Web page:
Cow Farming

Cow Farming

Cow Farming

What is cow farming?

Cow farming refers to the process of raising cows for milk production. This is often done for the dairy purpose, where high milk yielding cows are reared in large numbers for production of milk and dairy products at a commercial level. India is one of the largest producer of milk and identified as having a potential for exponential growth of the dairy farming. India has 120 million cows comprising more than 30 indigenous breeds and some imported and crossbreeds.

Types of cow farming

Household cow farming

Conventional cow farming aims at milk production and farm labor, for which cows and oxen are used.  Cow farming is an age-old practice among most of the regions and communities across India. Most of the people perform this at a household level, just to produce milk required for the family. The household cow farming is the most common type prevailing across India.

Commercial cow farming

Dairy farming is a profitable business in India, providing an excellent opportunity for self-employment of unemployed youth. Besides, it acts as an important source of additional income to small and marginal farmers and agricultural laborers. The success stories of brands like Amul, Nandini, etc. have established the potential of commercial cow farming in India.

Key aspects of cow farming


Food is the essential input for any animal and it should be available in adequate amount, which is true with cows also. Water is the major component of food for animals and providing clean drinking water is crucial for sustaining the good health of the cows. Fodder comes next, which contributes the bulk food material for cows maintained in pens. Grains, oil cakes, etc. form the nutritional supplements for cows in traditional cow rearing practice. Modern dairy farming incorporates, other types of nutritional supplements like algae, formulations derived from nutritional components, etc.  Another key food ingredient the cows need is green fodder comprising grasses and green leaves of good fodder trees like the drumstick, jackfruit, subabul, etc. which provide nutrition, immunity, and vigor for the cows. Pasture grazing has been identified as the best diet for cows for safeguarding their health as well as the quality of their milk. Milk produced by pasture grazing cows is known to contain omega 3 fatty acids and conjugated linoleic acid (CLA), contributing to the long-term health of human beings. All food items provided to the cows need to be clean and minimal contamination from pollutants like industrial wastes, pesticides or biological wastes.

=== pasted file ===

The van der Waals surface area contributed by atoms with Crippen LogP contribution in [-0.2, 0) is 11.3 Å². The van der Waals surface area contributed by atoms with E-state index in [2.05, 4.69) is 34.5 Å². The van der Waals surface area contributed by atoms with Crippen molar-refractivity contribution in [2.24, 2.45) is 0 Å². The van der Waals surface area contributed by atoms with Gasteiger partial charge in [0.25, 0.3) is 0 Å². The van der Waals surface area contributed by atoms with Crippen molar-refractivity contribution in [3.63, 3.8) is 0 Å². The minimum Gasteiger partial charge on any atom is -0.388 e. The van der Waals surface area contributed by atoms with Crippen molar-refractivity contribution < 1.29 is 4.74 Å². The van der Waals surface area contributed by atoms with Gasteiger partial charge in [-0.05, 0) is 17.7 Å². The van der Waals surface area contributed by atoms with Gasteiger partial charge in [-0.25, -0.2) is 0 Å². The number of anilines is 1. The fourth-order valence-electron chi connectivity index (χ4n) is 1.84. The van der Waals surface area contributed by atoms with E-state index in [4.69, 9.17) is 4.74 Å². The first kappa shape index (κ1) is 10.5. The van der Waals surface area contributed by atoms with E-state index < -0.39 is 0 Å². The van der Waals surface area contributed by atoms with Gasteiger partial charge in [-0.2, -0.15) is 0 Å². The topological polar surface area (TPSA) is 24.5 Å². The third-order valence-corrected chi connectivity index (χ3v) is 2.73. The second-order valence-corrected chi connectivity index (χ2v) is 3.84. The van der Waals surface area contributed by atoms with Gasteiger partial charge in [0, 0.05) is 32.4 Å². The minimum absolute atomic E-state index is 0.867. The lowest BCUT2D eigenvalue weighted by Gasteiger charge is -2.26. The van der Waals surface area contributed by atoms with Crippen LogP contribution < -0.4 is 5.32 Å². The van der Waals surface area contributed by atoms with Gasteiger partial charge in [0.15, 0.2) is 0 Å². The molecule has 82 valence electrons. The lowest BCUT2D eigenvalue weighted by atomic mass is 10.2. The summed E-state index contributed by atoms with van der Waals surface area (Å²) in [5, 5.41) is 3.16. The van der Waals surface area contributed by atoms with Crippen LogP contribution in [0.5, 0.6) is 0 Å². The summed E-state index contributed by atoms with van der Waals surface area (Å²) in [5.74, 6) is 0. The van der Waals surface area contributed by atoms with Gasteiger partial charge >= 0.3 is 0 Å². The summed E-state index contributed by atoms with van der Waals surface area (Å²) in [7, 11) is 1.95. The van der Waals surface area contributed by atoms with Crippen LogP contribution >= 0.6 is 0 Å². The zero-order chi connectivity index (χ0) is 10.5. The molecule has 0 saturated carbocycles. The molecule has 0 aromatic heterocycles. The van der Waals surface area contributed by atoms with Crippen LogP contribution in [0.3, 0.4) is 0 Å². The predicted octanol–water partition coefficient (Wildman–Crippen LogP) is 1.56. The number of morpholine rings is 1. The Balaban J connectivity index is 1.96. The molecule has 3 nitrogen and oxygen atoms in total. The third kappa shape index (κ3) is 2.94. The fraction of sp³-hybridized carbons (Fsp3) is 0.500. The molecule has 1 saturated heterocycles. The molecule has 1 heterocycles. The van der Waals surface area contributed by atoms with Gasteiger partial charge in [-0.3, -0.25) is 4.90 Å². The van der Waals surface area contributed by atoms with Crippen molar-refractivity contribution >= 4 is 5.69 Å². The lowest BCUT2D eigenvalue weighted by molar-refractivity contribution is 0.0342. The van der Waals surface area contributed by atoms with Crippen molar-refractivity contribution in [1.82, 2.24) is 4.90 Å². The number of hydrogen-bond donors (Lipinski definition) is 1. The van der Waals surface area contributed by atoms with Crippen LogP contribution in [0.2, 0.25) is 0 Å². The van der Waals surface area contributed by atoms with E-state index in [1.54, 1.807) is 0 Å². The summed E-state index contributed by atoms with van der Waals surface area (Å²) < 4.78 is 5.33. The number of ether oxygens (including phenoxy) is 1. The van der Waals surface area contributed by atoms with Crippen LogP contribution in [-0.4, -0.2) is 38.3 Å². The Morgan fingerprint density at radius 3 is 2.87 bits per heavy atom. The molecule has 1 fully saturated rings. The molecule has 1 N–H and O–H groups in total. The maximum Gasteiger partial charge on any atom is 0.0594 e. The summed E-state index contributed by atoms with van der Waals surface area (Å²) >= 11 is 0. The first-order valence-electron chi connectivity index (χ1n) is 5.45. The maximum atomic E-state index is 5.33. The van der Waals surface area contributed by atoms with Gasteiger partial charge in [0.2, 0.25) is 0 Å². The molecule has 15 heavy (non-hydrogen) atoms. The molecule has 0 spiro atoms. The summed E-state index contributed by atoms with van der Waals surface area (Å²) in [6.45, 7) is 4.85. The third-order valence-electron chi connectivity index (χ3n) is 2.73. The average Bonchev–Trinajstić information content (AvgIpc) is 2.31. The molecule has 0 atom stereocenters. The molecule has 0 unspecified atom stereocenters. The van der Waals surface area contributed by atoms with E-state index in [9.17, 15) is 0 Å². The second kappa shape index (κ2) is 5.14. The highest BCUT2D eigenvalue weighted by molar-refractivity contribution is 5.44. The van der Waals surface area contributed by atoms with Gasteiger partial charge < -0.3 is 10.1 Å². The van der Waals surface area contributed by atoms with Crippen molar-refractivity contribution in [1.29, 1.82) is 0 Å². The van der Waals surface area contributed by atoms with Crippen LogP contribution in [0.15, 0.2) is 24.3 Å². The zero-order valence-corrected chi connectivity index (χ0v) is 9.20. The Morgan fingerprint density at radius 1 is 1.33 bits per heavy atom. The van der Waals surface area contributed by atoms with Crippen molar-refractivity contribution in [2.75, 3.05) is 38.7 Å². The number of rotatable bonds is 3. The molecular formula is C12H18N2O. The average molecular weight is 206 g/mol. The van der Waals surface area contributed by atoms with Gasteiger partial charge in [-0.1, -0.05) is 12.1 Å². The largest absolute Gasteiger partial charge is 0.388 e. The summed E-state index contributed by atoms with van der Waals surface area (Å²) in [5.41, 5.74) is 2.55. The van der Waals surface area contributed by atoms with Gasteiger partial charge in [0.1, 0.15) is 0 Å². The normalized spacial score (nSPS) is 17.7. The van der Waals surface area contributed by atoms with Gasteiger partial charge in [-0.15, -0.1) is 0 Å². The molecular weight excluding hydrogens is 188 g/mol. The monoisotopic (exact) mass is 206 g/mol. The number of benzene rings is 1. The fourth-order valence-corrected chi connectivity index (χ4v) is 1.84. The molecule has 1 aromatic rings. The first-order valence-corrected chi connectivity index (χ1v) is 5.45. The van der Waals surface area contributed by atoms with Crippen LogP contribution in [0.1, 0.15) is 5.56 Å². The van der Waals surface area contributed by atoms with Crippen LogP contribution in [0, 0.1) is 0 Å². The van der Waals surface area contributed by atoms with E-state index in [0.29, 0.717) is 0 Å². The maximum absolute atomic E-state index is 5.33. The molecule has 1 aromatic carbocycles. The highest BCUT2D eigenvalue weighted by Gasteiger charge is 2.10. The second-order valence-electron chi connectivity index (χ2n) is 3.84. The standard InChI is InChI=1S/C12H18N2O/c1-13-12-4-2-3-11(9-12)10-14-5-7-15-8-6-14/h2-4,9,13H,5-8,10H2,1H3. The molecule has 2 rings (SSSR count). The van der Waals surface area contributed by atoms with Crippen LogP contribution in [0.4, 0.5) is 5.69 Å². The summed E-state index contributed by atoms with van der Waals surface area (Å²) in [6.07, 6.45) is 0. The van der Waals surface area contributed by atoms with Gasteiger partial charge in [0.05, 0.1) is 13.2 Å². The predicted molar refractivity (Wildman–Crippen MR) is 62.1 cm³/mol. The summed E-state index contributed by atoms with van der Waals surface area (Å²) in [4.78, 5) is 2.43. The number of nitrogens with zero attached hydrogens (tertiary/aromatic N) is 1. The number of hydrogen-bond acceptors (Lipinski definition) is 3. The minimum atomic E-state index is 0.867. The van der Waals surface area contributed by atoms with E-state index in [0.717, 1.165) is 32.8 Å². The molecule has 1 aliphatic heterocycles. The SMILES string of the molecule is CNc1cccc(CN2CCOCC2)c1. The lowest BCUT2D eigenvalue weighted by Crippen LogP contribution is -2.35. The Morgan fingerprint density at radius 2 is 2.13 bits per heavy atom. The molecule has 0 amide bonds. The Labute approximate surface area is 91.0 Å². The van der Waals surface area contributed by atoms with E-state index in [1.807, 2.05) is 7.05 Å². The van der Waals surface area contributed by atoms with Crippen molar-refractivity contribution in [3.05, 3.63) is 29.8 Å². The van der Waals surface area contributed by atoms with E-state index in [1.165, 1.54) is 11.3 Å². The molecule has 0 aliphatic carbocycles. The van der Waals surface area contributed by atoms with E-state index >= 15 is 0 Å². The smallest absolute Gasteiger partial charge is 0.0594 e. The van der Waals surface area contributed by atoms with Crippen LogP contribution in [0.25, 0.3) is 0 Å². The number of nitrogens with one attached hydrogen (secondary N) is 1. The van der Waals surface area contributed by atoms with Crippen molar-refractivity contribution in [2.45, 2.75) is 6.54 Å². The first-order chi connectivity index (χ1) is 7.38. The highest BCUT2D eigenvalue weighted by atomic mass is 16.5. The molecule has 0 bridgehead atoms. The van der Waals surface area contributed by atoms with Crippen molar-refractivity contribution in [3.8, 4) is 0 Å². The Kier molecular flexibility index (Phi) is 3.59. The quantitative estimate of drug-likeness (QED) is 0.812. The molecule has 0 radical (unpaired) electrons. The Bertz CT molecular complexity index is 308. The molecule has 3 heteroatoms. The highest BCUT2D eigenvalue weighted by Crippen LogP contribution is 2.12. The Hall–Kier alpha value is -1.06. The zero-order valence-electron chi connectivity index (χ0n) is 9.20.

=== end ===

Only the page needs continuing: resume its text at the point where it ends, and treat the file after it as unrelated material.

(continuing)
Cow sheltering is important in commercial cow farming as more number of cows need to be accommodated in the pens. Overcrowding needs to be avoided since it will affect the general hygiene of the pens as well as the behavior of the cows.


Hygiene of the pens and the individual cows and calves is crucial for the general health of the cows as well as clean milk production.  The pens should be cleaned and washed regularly and treated with mild disinfectants and insect repellents to keep the cows safe from pathogens and insect bites. The cows also need to be bathed at regular intervals (depending on the climate of the location) for maintaining them cleanly.


Cows need proper care and affection from the owners for maintaining their well-being. Special care is needed for the post-parturition period of milking cows and young calves. Vaccination against common infectious diseases, treatment for ailments and injuries, etc. needs to be provided on a priority basis for the cows and calves. The emotional well-being of the cows also needs to be taken care through personal touch of the owner’s family and treating them similar to human beings in all relationships.

Adding a new dimension to cow farming

The current status of knowledge on cow products like milk, urine, etc. have established the superiority of Indian cow breeds over those of the others in terms of nutrition and medicinal properties. It is worth mentioning here that Indian breeds of cattle like Gir, Sahiwal, Tharparkar, Kankrej are known to give average 20 to 30 litres of milk per day. There are records of Gir cow giving up to 50 litres in a single day. This standard is by far very high for quantity and quality of milk as compared to the foreign breed of cows.

Also the high-quality milk producing breeds like the Kapila, Vechur, etc. are apparently non- viable from a commercial point of view. But the extent of contribution their milk and urine can make towards human nutrition and health can easily outweigh the low quantity of milk yield by these cows.

The dairy farming today is biased towards imported and crossbreed cows as the source of milk. Even, the traditional farmers have got mislead on the choice of cow breeds by the hype created on volume of milk produced by these cows and are no longer interested in raising pure breed Indian cows. Therefore, re-orientation of the dairy farmers towards raising Indian cow breeds and the society as a whole towards accepting the qualities of the milk from Indian cows as the choice for feeding kids and setting right the nutritional deficiencies of the people needs to be popularized. Branding A2 milk, as a nutritional supplement would help in Indian cow farming at a commercial level.

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